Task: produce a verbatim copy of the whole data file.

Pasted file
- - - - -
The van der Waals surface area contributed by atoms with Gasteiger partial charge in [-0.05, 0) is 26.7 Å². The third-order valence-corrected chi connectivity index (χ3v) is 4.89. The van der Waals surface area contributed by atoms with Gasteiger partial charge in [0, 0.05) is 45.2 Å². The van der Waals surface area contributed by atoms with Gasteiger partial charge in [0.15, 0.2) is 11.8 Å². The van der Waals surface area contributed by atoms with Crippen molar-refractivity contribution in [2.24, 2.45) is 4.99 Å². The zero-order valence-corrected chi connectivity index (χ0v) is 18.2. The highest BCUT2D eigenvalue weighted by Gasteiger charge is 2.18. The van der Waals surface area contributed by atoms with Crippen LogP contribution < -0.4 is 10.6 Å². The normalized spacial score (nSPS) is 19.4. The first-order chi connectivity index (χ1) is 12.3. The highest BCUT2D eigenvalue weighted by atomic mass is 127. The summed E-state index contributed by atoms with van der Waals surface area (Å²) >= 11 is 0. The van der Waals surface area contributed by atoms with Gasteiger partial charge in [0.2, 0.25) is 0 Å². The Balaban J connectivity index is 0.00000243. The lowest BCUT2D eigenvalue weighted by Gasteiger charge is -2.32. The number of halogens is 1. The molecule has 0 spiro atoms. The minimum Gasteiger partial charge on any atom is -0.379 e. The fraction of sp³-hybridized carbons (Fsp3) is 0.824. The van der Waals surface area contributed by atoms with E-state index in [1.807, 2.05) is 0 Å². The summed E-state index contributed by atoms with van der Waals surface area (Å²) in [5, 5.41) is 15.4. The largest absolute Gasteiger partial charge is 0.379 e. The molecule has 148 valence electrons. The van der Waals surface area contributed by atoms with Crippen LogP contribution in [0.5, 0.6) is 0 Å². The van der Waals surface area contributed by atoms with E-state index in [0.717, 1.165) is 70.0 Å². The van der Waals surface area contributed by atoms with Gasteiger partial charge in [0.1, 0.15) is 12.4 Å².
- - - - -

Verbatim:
The van der Waals surface area contributed by atoms with Gasteiger partial charge in [-0.05, 0) is 26.7 Å². The third-order valence-corrected chi connectivity index (χ3v) is 4.89. The van der Waals surface area contributed by atoms with Gasteiger partial charge in [0, 0.05) is 45.2 Å². The van der Waals surface area contributed by atoms with Gasteiger partial charge in [0.15, 0.2) is 11.8 Å². The van der Waals surface area contributed by atoms with Crippen molar-refractivity contribution in [2.24, 2.45) is 4.99 Å². The zero-order valence-corrected chi connectivity index (χ0v) is 18.2. The highest BCUT2D eigenvalue weighted by Gasteiger charge is 2.18. The van der Waals surface area contributed by atoms with Crippen LogP contribution < -0.4 is 10.6 Å². The normalized spacial score (nSPS) is 19.4. The first-order chi connectivity index (χ1) is 12.3. The highest BCUT2D eigenvalue weighted by atomic mass is 127. The summed E-state index contributed by atoms with van der Waals surface area (Å²) >= 11 is 0. The van der Waals surface area contributed by atoms with Gasteiger partial charge in [0.2, 0.25) is 0 Å². The Balaban J connectivity index is 0.00000243. The lowest BCUT2D eigenvalue weighted by Gasteiger charge is -2.32. The number of halogens is 1. The molecule has 0 spiro atoms. The minimum Gasteiger partial charge on any atom is -0.379 e. The fraction of sp³-hybridized carbons (Fsp3) is 0.824. The van der Waals surface area contributed by atoms with E-state index in [1.807, 2.05) is 0 Å². The summed E-state index contributed by atoms with van der Waals surface area (Å²) in [5, 5.41) is 15.4. The largest absolute Gasteiger partial charge is 0.379 e. The molecule has 148 valence electrons. The van der Waals surface area contributed by atoms with Crippen LogP contribution in [0.5, 0.6) is 0 Å². The van der Waals surface area contributed by atoms with E-state index in [0.717, 1.165) is 70.0 Å². The van der Waals surface area contributed by atoms with Gasteiger partial charge in [0.1, 0.15) is 12.4 Å².